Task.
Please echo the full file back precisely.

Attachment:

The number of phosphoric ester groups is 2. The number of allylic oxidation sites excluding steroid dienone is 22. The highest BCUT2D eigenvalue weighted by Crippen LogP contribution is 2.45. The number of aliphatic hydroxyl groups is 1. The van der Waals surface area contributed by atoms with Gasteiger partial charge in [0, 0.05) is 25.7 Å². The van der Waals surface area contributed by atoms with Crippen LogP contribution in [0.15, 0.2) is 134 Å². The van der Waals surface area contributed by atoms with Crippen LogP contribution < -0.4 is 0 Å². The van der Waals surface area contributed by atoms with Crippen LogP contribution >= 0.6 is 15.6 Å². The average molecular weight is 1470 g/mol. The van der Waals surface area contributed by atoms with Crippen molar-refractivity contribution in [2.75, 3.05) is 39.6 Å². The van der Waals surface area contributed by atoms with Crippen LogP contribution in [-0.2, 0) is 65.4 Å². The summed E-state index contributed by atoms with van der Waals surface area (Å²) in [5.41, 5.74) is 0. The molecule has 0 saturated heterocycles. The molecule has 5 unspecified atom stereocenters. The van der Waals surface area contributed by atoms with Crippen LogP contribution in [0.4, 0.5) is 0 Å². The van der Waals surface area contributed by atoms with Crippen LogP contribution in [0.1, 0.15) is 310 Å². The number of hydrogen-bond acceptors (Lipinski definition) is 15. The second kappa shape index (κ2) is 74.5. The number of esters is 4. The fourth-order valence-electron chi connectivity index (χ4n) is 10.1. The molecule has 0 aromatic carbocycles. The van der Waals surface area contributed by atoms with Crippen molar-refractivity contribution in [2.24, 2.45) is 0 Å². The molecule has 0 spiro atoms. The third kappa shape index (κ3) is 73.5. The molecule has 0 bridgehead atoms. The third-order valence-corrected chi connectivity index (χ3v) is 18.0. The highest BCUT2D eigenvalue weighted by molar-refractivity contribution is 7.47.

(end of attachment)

The number of phosphoric ester groups is 2. The number of allylic oxidation sites excluding steroid dienone is 22. The highest BCUT2D eigenvalue weighted by Crippen LogP contribution is 2.45. The number of aliphatic hydroxyl groups is 1. The van der Waals surface area contributed by atoms with Gasteiger partial charge in [0, 0.05) is 25.7 Å². The van der Waals surface area contributed by atoms with Crippen LogP contribution in [0.15, 0.2) is 134 Å². The van der Waals surface area contributed by atoms with Crippen LogP contribution < -0.4 is 0 Å². The van der Waals surface area contributed by atoms with Crippen LogP contribution >= 0.6 is 15.6 Å². The average molecular weight is 1470 g/mol. The van der Waals surface area contributed by atoms with Crippen molar-refractivity contribution in [2.75, 3.05) is 39.6 Å². The van der Waals surface area contributed by atoms with Crippen LogP contribution in [-0.2, 0) is 65.4 Å². The summed E-state index contributed by atoms with van der Waals surface area (Å²) in [5.41, 5.74) is 0. The molecule has 0 saturated heterocycles. The molecule has 5 unspecified atom stereocenters. The van der Waals surface area contributed by atoms with Crippen LogP contribution in [0.4, 0.5) is 0 Å². The van der Waals surface area contributed by atoms with Crippen LogP contribution in [0.1, 0.15) is 310 Å². The number of hydrogen-bond acceptors (Lipinski definition) is 15. The second kappa shape index (κ2) is 74.5. The number of esters is 4. The fourth-order valence-electron chi connectivity index (χ4n) is 10.1. The molecule has 0 aromatic carbocycles. The van der Waals surface area contributed by atoms with Crippen molar-refractivity contribution in [2.24, 2.45) is 0 Å². The molecule has 0 spiro atoms. The third kappa shape index (κ3) is 73.5. The molecule has 0 bridgehead atoms. The third-order valence-corrected chi connectivity index (χ3v) is 18.0. The highest BCUT2D eigenvalue weighted by molar-refractivity contribution is 7.47.